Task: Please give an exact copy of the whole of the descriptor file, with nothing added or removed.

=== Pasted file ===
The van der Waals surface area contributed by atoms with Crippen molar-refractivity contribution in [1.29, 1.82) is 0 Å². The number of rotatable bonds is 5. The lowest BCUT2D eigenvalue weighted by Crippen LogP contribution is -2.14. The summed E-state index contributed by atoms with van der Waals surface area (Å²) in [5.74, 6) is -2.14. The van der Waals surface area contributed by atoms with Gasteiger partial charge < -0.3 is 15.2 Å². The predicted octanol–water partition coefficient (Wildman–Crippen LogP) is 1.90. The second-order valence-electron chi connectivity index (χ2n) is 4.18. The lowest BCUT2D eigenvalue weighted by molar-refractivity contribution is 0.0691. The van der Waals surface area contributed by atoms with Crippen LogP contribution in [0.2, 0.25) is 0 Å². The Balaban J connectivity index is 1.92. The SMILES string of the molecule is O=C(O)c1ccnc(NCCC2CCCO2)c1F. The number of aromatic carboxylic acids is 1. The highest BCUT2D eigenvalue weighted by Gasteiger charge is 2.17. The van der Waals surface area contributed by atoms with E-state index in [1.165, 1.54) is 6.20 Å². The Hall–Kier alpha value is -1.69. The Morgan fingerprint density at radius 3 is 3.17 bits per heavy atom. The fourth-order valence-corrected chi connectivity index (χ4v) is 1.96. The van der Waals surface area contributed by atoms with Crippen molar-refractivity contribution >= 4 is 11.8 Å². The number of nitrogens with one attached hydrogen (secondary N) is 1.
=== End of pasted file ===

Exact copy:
The van der Waals surface area contributed by atoms with Crippen molar-refractivity contribution in [1.29, 1.82) is 0 Å². The number of rotatable bonds is 5. The lowest BCUT2D eigenvalue weighted by Crippen LogP contribution is -2.14. The summed E-state index contributed by atoms with van der Waals surface area (Å²) in [5.74, 6) is -2.14. The van der Waals surface area contributed by atoms with Gasteiger partial charge < -0.3 is 15.2 Å². The predicted octanol–water partition coefficient (Wildman–Crippen LogP) is 1.90. The second-order valence-electron chi connectivity index (χ2n) is 4.18. The lowest BCUT2D eigenvalue weighted by molar-refractivity contribution is 0.0691. The van der Waals surface area contributed by atoms with Crippen LogP contribution in [0.2, 0.25) is 0 Å². The Balaban J connectivity index is 1.92. The SMILES string of the molecule is O=C(O)c1ccnc(NCCC2CCCO2)c1F. The number of aromatic carboxylic acids is 1. The highest BCUT2D eigenvalue weighted by Gasteiger charge is 2.17. The van der Waals surface area contributed by atoms with E-state index in [1.165, 1.54) is 6.20 Å². The Hall–Kier alpha value is -1.69. The Morgan fingerprint density at radius 3 is 3.17 bits per heavy atom. The fourth-order valence-corrected chi connectivity index (χ4v) is 1.96. The van der Waals surface area contributed by atoms with Crippen molar-refractivity contribution >= 4 is 11.8 Å². The number of nitrogens with one attached hydrogen (secondary N) is 1.